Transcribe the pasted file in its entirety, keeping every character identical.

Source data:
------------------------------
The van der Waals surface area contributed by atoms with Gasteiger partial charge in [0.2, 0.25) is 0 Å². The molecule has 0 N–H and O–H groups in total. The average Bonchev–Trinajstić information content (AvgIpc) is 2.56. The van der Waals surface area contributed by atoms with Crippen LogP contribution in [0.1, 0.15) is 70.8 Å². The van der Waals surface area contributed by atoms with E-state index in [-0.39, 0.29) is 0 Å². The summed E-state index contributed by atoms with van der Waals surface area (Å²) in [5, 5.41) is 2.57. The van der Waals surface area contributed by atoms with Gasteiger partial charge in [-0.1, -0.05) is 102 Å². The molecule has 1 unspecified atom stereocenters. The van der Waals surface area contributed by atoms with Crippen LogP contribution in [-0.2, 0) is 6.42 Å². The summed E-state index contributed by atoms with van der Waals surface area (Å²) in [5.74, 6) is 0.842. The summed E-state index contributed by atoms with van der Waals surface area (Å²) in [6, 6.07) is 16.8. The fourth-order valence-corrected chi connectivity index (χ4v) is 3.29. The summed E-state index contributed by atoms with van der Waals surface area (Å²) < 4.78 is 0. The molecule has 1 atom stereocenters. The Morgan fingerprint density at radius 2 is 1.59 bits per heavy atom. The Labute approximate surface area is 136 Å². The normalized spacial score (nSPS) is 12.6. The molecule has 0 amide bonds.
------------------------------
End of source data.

The van der Waals surface area contributed by atoms with Gasteiger partial charge in [0.2, 0.25) is 0 Å². The molecule has 0 N–H and O–H groups in total. The average Bonchev–Trinajstić information content (AvgIpc) is 2.56. The van der Waals surface area contributed by atoms with Crippen LogP contribution in [0.1, 0.15) is 70.8 Å². The van der Waals surface area contributed by atoms with E-state index in [-0.39, 0.29) is 0 Å². The summed E-state index contributed by atoms with van der Waals surface area (Å²) in [5, 5.41) is 2.57. The van der Waals surface area contributed by atoms with Gasteiger partial charge in [-0.1, -0.05) is 102 Å². The molecule has 1 unspecified atom stereocenters. The van der Waals surface area contributed by atoms with Crippen LogP contribution in [-0.2, 0) is 6.42 Å². The summed E-state index contributed by atoms with van der Waals surface area (Å²) in [5.74, 6) is 0.842. The summed E-state index contributed by atoms with van der Waals surface area (Å²) in [6, 6.07) is 16.8. The fourth-order valence-corrected chi connectivity index (χ4v) is 3.29. The summed E-state index contributed by atoms with van der Waals surface area (Å²) < 4.78 is 0. The molecule has 1 atom stereocenters. The Morgan fingerprint density at radius 2 is 1.59 bits per heavy atom. The Labute approximate surface area is 136 Å². The normalized spacial score (nSPS) is 12.6. The molecule has 0 amide bonds.